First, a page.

” In Syria there is something harsher going on, something even more destructive. I think it will add a tragic dimension — in the strongest sense of the word — to Syrian literature.”
“French readers can’t seem to get enough of it – or anything, for that matter, that emerges from Sattouf’s drawing board.”
The work, by rising Syrian playwright Mohammed Al Attar, will run through May 31 at Theatrelab.
“Sex and sexual conquest are undoubtedly the most pronounced themes of the novel.”
“The Hodahose are a population of centaurs living in a realm of caves, under the rule of a paranoid and capricious tyrant. “
“Let me call it disorder. It means you live and you can go to concerts and you can listen to Bach, others. And at the same time you can hear the echoes of bombing.”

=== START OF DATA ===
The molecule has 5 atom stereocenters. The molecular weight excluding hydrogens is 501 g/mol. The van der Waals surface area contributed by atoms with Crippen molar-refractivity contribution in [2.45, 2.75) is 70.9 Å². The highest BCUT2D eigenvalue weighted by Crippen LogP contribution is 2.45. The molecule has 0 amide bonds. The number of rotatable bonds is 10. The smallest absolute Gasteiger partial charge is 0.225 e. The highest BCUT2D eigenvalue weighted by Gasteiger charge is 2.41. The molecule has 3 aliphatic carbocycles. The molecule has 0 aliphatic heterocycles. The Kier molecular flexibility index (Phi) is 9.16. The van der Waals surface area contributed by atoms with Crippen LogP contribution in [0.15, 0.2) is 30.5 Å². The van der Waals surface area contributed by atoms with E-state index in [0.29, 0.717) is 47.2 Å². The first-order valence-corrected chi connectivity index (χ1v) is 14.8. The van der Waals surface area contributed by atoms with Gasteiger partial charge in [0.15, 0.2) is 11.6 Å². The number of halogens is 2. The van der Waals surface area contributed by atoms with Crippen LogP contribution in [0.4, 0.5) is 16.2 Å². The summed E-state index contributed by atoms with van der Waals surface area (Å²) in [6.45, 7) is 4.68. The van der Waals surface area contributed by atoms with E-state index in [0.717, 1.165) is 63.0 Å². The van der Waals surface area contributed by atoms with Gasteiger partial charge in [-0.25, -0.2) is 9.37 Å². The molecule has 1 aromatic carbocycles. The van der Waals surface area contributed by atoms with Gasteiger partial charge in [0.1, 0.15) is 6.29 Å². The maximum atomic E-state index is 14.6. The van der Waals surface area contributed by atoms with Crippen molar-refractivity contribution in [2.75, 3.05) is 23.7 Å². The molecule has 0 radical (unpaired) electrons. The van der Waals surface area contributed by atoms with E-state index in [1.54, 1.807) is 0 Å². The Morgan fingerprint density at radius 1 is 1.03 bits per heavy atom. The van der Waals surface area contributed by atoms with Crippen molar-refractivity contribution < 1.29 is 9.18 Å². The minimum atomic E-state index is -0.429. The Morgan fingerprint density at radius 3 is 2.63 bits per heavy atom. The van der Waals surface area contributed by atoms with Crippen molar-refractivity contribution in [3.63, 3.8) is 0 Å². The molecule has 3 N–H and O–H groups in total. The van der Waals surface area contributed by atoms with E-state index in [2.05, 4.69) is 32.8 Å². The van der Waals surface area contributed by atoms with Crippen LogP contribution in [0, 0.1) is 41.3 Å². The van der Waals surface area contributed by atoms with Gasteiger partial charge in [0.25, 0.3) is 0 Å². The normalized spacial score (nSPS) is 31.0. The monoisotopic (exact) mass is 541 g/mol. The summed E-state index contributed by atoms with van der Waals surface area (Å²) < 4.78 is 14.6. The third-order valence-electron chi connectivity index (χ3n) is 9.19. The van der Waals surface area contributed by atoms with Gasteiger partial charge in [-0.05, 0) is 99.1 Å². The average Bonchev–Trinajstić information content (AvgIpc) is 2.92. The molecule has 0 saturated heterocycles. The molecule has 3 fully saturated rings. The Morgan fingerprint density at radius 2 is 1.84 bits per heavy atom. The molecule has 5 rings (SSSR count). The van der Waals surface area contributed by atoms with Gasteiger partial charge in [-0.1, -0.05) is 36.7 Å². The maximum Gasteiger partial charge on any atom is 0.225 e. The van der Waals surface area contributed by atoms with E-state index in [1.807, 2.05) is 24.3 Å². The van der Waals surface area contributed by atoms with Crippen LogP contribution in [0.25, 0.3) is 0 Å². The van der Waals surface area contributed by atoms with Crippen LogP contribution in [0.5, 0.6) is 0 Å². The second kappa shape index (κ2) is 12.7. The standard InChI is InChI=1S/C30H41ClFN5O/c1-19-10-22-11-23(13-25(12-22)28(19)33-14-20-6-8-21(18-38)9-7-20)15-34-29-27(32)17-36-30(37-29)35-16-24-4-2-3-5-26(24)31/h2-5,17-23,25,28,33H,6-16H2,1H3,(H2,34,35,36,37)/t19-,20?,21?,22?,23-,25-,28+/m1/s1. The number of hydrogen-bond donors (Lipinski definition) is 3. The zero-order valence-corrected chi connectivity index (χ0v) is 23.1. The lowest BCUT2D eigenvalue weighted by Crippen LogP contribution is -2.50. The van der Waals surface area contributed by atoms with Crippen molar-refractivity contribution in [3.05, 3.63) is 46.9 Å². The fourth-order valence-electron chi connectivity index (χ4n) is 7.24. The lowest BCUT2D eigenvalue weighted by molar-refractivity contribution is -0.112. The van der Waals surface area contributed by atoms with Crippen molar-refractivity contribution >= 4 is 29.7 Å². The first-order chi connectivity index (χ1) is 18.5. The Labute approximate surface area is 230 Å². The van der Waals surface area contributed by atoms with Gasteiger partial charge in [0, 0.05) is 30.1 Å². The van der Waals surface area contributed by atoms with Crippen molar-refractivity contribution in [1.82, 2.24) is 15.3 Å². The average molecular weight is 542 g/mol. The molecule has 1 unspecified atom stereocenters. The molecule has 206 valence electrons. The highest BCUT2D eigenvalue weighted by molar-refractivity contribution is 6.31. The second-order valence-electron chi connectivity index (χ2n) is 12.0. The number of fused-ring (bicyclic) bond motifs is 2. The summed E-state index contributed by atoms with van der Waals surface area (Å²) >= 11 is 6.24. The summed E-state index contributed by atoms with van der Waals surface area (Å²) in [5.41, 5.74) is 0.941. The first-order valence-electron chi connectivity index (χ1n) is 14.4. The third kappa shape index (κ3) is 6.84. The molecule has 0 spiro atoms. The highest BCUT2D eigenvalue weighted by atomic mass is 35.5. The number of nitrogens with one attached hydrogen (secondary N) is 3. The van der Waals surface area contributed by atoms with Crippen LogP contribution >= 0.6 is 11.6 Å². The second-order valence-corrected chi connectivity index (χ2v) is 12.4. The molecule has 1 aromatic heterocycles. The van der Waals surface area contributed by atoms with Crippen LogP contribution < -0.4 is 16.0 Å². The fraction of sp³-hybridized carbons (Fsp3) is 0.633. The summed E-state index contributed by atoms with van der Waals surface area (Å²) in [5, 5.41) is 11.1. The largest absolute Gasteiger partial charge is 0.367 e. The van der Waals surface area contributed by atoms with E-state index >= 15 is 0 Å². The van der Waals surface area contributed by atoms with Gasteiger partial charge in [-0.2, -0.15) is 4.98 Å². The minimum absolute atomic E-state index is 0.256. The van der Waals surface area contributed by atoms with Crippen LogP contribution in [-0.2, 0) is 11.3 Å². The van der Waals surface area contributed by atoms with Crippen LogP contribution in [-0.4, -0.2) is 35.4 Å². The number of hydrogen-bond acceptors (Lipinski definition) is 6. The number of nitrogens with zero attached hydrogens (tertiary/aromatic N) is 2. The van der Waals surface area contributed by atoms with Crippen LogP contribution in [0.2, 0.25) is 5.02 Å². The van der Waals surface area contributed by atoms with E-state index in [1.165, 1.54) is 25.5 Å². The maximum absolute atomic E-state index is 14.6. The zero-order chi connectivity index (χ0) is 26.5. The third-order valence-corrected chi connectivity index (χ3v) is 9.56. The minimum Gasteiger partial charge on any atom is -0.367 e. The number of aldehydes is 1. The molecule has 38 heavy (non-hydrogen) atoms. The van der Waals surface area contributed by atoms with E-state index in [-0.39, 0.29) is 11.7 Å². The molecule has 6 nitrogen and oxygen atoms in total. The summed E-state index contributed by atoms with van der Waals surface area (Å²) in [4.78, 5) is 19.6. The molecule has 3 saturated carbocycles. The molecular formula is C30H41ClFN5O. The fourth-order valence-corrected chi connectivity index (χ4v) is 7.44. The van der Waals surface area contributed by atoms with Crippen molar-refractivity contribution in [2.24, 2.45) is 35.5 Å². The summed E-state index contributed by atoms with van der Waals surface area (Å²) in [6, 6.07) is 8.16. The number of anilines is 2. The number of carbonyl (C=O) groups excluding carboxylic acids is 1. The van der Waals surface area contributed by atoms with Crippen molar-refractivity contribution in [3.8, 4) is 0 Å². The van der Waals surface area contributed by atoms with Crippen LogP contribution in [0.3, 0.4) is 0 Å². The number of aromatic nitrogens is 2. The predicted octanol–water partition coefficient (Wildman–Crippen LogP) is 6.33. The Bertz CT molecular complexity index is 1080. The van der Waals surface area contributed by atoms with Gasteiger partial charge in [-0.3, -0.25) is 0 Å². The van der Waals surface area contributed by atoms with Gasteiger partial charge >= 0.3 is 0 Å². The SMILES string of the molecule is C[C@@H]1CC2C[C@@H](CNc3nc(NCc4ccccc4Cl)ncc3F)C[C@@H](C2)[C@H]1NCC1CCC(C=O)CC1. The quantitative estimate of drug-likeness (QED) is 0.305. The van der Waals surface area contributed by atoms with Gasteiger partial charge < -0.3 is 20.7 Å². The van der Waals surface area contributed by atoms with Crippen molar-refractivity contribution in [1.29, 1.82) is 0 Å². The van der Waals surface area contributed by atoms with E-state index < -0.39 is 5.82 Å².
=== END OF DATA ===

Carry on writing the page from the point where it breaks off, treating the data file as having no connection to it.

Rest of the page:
Beneath the bluntly “revolutionary” surface of the novel, there is a complex narrative structure threatening to subvert it.
Saadallah Wannous, Zakaria Tamer, Adonis, and others are still being called upon in an effort to miniaturize and understand what’s going on in Syria: what’s happened and what will happen.
The Festival d’Angoulême — the third-largest comics festival in the world — today announced its roster of prizes, including the prestigious “best album” prize.
The And Other Stories Arabic Reading Group is back with three more Syrian books being considered for publication in English.
A proposal for publishers — to take on a collection of stories by Rasha Abbas — has recently hit PEN’s “Writers in Translation” page.
Washington University in St. Louis professor Anne-Marie McManus has been teaching a semester on Syrian narratives, and shares what she’s learned in the process.